By: Mark Leipold
- Stick Routes
- Crossing Routes
- Strong at Catch
- Catching in Traffic
In and Out Routes – Kirk consistently runs excellent stick routes and loses his defender on the turn. He’s not an elite athlete, but changes direction well and stops on a dime when making his cuts. This is a slot route, and he can have success here in the NFL.
Crossing Routes – Kirk operates well in the middle of the field and has a tendency to lose defenders or cross with a nice cushion. He finds himself space in the middle of the field, which is another key area for the slot WR to dominate.
Strong at Catch – Kirk does a nice job of catching with his hands and not with his body, and it allows him to make some tougher catches on poorly-thrown balls. Watch him go down low here and snag the ball off the dirt – it’s all hands on this play.
Catching in Traffic – Kirk isn’t fazed by trailing defenders and is able to make a strong catch when a defender is on his back. Watch him keep the cornerback at bay in the first clip to make the catch, and then make an over-the-shoulder catch with another cornerback in tight coverage.
- Basket Catches
Athleticism – Kirk is not an elite-level athlete, testing below the 50th percentile in most size-adjusted athleticism metrics. He at least has a 68th percentile SPARQ-X score, but his speed, agility, and burst are all unremarkable. See his lack of breakaway speed first, his lack of vertical jump second, and his lack of strength third.
Blocking – This shouldn’t come as a surprise, but Kirk is not able to engage on a block for long enough in many cases, which won’t help him earn snaps at the next level.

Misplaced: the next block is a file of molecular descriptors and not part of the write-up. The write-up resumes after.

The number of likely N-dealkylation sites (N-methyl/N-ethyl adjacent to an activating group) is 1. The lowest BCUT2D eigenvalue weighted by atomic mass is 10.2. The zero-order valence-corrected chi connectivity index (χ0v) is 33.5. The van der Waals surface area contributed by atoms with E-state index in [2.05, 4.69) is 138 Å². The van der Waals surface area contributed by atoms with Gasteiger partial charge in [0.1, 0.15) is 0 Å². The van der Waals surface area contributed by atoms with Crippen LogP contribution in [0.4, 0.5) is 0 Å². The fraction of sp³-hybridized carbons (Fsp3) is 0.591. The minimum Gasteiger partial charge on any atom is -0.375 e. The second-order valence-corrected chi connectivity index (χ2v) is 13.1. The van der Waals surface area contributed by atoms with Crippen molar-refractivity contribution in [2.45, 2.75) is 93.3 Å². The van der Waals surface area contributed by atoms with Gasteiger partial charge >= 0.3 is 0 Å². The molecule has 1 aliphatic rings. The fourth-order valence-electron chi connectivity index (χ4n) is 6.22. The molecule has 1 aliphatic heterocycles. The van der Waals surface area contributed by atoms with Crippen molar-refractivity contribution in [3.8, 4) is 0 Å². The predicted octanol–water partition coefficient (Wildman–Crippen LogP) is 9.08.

Anticipation – Kirk has an odd combination of too much anticipation sometimes and not enough anticipation other times. Watch the first clip where he seems to anticipate a big hit coming, and he ends up dropping an easy ball. In the second clip, he does the reverse and fails to anticipate the defender coming – instead of waiting for the ball to come, he could have moved to the ball for the catch and gave himself a chance to escape the tackle rather than being a sitting duck.
Basket Catches – I showed this clip earlier in the profile and praised his ability to make catches in traffic, but the basket catch is not Kirk’s strength, and this gives a great camera angle to see what I mean. While he does secure the catch, look at how long it takes him to control the ball and how unconvincing it is. Kirk is unlikely to carve out a role as a deep-ball threat in the NFL.
Kirk looks to be exactly what I expected – a slot receiver that can win with technique and won’t win with outright athleticism, which essentially amounts to Jarvis Landry lite. Kirk can absolutely help an NFL team if he’s able to get separation at the NFL level, which will be his biggest question. He’ll have to fine-tune his route running to beat NFL defensive backs, but that’s certainly in his range of outcomes. Kirk should be a Day 2 pick in the NFL draft and should compete for snaps in his rookie season.
Kirk still looks like a lesser version of Jarvis Landry when considered from a fantasy perspective, and that’s okay. Jarvis Landry has carried significant fantasy football value and incredibly reliable fantasy output. Even a “lite” version of Jarvis Landry (i.e., Landry if he didn’t get copious targets each year) will have some value, though more as a WR2/WR3 than as a back-end WR1 most likely. I’m not willing to take Kirk as a first-round pick in rookie drafts, and I probably wouldn’t take him until the middle or maybe even the back-end of the second round, so I won’t likely own him on any teams. The fantasy upside just isn’t there in the way it is with a lot of other players, and the safety that Cooper Kupp offered can’t be guaranteed until we know his landing spot. Early playing time will go a long way toward making the case for Kirk as a dynasty asset, but without that, I am not very interested at his current ADP (1.11 per DLF in early March).